Michigan State University's Independent Voice Since 1909, East Lansing, MI

State News Logo

Monday, November 24, 2014


  • Facebook Logo
  • Twitter Logo
  • RSS Feed Logo
  • Email Signup Logo



5 cases of E. coli at MSU linked to common strain






While the number of confirmed E. coli cases at MSU continues to rise, 13 more E. coli reports have surfaced across the state.

As of Wednesday, nine MSU cases had been confirmed as E. coli, while 21 other cases remain probable, bringing the total number of cases on campus to 30.

Five confirmed cases of E. coli strain 0157:H7 were reported at the Lenawee County Jail, said Susan Dice, a Lenawee County Health Department health educator.

Three cases were reported in Macomb County, while one case each was confirmed in Washtenaw, St. Clair, Wayne, Oakland and Kent Counties.

Ingham County Medical Director Dean Sienko said a report must first be confirmed as E. coli and then — after further DNA testing — can be linked to other cases of E. coli.

Thirteen cases statewide are linked to the common E. coli strain.

Five of the nine cases at MSU also are linked to that particular strain, bringing the total number of related infections across the state to 18.

“It suggests that perhaps something broader in the food supply system is causing a similar illness at different parts across the state,” Sienko said.

He said the number of cases at the Lenawee County Jail could provide a clue to the cause of the outbreak.

“What link is there between the Lenawee County Jail and Michigan State is an item of considerable interest,” Sienko said.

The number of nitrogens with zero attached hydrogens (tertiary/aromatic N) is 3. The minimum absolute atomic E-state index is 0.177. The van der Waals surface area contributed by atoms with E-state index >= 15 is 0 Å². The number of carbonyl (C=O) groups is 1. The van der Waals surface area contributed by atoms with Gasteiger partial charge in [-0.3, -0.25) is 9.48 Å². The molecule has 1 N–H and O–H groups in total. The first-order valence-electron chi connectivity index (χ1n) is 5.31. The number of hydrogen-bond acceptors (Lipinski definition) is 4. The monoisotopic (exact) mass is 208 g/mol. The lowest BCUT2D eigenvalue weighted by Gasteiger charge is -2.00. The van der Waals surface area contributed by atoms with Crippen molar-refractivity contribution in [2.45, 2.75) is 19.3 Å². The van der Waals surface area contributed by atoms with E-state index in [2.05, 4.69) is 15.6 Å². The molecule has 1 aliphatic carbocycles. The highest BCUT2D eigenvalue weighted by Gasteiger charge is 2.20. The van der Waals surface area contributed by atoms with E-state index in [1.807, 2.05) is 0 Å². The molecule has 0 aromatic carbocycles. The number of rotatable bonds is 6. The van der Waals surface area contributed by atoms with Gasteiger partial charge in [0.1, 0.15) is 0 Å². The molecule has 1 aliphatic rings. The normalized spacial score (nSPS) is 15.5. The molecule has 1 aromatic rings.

Although the number of cases on MSU’s campus has increased, Sienko said the outbreak is contained and no new cases have been reported this week.

He said 22 of the 30 MSU cases reported onset symptoms during the week of Sept. 7. The remaining eight reported symptoms, including bloody diarrhea, during the week of Sept. 14.

Sienko said he hopes to link more of the confirmed cases to the common DNA fingerprint pattern displayed in the 13 cases statewide.

“If they all come out to be the same, that suggests that they’re all linked to some common food item,” he said. “If they’re different, then it could be from something else.”

James McCurtis, spokesman for the Michigan Department of Community Health, said the cases elsewhere in the state have affected people ranging from ages 15 to 81.

He said a common food source is the likely cause of the outbreak and statewide investigation will help determine the exact source.

“It points to a common source, but right now we don’t know what that common source is,” he said. “We’re conducting tests with everyone trying to make sure that we get to the bottom of this situation.”


Comments powered by Disqus

Please note All comments are eligible for publication in The State News.